Lil and Kizzy are twins and Travellers, their lives ostensibly nomadic and free. But this is Romania in the late Middle Ages, a time of great persecution and danger for roaming communities, and tales persist of a northern prince with a penchant for stealing young Traveller girls, drinking their blood and inducing a malignant immortality. Your inner goth will be rewarded in The Deathless Girls by Kiran Millwood Hargrave, as we are introduced to the world of the dark prince himself. In this deliciously gothic feminist novel, Lil and Kizzy confront the legends and alter our Hammer Horror preconceptions.
We begin with the trauma of watching the Travellers’ beloved wagons torched by a band of murderous soldiers. Sadistic and thorough, they slay all they come across, including the twins’ mother. In these compelling opening chapters, a devastated Lil and Kizzy are captured and spirited away to the home of the Boyar. In feudal Eastern Europe, boyars were high ranking aristocrats. This particular boyar’s castle is a grim sight to behold.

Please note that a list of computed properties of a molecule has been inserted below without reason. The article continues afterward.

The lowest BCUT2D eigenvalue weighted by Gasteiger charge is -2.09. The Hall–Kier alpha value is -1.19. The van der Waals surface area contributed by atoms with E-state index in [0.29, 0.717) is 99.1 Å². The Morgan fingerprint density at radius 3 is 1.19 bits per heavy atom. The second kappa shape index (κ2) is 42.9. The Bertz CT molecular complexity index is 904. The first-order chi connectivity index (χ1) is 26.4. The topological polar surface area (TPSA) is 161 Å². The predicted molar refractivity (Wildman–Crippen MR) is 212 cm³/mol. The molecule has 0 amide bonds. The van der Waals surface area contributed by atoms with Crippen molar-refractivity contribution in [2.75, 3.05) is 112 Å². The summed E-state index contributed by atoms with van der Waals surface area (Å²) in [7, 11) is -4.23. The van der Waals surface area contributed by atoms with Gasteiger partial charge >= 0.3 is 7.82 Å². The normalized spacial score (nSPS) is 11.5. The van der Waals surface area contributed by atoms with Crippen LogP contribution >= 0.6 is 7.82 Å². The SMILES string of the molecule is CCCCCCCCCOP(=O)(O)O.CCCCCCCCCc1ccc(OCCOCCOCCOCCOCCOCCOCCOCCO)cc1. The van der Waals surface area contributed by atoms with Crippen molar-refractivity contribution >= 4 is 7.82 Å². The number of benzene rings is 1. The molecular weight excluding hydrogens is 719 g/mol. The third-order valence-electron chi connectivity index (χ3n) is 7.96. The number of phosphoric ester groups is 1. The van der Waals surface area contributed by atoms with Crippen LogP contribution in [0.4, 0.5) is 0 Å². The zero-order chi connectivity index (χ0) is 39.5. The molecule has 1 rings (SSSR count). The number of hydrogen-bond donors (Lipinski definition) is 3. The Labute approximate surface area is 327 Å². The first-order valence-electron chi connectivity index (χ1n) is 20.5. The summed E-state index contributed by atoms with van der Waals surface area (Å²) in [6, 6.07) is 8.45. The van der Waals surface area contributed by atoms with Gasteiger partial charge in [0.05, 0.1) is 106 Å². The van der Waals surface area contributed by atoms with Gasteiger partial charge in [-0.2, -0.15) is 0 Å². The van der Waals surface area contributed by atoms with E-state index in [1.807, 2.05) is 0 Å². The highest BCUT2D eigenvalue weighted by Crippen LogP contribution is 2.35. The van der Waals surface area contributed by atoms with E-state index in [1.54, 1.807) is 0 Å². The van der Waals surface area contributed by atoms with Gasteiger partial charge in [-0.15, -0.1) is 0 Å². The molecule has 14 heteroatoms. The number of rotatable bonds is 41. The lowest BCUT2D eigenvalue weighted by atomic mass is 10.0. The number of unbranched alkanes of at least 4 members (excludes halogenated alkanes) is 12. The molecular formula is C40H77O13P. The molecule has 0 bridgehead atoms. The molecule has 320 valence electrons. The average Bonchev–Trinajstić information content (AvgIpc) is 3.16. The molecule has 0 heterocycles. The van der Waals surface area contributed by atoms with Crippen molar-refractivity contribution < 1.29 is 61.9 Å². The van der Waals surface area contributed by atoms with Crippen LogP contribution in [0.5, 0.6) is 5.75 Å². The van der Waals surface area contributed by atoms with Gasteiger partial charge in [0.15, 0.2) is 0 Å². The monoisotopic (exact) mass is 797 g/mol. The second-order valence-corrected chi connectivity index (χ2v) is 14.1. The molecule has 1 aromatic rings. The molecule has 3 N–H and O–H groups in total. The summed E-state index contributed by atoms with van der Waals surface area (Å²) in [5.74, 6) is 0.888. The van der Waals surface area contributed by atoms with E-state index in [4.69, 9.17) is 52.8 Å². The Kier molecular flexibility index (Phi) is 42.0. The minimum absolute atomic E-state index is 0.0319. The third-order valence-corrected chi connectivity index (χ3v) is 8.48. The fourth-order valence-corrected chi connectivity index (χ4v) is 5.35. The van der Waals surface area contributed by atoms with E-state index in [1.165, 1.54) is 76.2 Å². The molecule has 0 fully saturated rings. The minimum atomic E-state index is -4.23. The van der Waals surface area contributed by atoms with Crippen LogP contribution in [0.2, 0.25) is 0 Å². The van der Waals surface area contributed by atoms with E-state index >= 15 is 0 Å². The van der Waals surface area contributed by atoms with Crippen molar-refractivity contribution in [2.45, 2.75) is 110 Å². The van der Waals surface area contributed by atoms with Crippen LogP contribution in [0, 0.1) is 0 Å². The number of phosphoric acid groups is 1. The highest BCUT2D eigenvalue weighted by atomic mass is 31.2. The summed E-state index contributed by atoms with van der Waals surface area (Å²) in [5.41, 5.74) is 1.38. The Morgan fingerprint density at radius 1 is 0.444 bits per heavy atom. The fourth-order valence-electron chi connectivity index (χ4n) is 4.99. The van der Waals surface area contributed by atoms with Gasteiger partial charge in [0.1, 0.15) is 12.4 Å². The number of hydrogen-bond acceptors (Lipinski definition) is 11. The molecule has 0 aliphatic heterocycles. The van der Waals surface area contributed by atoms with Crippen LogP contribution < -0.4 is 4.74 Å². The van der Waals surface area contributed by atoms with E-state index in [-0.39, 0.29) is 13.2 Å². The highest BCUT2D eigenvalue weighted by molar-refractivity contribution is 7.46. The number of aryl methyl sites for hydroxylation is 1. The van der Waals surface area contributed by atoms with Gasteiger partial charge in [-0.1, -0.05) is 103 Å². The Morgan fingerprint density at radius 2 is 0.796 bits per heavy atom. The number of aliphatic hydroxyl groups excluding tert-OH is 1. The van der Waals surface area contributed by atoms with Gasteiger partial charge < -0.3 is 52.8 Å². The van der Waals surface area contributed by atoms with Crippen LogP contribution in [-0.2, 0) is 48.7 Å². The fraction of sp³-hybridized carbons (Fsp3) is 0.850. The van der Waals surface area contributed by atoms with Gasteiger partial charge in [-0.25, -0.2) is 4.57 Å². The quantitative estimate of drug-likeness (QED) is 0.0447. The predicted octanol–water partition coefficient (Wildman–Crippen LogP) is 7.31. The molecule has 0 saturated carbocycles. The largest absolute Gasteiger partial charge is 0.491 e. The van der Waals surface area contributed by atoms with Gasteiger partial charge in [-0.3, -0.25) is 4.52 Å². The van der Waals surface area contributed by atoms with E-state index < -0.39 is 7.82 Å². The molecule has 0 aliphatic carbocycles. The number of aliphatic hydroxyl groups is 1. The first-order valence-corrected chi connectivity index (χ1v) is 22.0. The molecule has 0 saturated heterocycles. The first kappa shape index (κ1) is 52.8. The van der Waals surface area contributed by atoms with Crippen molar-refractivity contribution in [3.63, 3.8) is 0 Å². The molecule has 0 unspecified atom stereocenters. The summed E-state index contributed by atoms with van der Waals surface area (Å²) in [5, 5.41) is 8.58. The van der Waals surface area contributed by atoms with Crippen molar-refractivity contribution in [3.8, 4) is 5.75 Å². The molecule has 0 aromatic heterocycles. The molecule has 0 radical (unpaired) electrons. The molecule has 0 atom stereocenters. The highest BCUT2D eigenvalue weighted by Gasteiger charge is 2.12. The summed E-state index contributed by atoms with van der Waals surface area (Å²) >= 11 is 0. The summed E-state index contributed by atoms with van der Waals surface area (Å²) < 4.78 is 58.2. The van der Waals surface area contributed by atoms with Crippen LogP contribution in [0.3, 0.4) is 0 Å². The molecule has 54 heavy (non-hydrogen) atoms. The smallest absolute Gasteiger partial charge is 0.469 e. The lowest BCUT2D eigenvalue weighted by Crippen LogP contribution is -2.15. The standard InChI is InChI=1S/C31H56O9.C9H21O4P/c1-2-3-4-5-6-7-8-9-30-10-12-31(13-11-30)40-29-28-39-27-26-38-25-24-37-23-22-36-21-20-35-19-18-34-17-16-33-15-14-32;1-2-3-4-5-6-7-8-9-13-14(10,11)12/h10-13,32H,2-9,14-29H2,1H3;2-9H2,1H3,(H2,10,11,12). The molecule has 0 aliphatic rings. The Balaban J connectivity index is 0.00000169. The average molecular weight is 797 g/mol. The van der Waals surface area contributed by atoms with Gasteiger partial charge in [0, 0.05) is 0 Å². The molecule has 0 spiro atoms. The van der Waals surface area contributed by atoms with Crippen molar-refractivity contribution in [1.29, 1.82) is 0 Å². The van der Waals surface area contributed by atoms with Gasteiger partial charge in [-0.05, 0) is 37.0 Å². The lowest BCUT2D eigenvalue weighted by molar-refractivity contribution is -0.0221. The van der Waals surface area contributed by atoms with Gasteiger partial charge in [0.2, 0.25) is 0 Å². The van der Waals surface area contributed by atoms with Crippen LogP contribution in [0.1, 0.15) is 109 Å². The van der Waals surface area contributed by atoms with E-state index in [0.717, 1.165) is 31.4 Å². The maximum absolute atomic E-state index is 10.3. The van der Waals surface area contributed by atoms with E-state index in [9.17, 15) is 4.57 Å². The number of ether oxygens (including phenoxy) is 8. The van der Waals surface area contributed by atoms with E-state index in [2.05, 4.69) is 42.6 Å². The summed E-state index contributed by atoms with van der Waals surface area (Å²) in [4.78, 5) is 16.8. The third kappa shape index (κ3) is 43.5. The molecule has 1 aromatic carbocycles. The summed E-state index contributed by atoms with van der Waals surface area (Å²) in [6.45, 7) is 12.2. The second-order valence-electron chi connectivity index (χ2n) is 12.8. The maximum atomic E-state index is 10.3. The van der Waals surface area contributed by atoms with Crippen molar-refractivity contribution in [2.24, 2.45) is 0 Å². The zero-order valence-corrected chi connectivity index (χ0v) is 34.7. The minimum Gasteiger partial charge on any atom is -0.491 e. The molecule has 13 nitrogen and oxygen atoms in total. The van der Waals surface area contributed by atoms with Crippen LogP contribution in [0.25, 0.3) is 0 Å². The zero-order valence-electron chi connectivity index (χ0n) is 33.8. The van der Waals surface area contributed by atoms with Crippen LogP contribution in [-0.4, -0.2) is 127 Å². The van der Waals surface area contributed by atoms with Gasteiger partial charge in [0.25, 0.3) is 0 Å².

‘Its turrets pierced the sky, black needles against the clouds, sharp as bared teeth set in grey gums.’
Set to work as kitchen servants, the despairing girls are destined to serve the men of the castle, in all imaginable ways. Meanwhile, somewhere across the wooded Romanian landscape, waits the Voivod, the dark overlord, anticipating his maiden sacrifices.
Romanian culture is famously rich in tales of spirits and the undead and many have been deftly woven into this refreshing feminist perspective, Dracula in shadow as we focus on the story his ‘brides’ wish to tell. It is exhilaratingly unpredictable.
Kiran Millwood Hargrave’s lyrical prose is well-tuned to the gothic and I loved the crimson motif, from a mere slash of lipstick, to the blood of the slain, and mirrored in the stunning book cover art of Olga Baumert. A dark and beautiful meditation on power and sisterhood.
The Deathless Girls by Kiran Millwood Hargrave is published by Orion Children’s Books, 400 pages.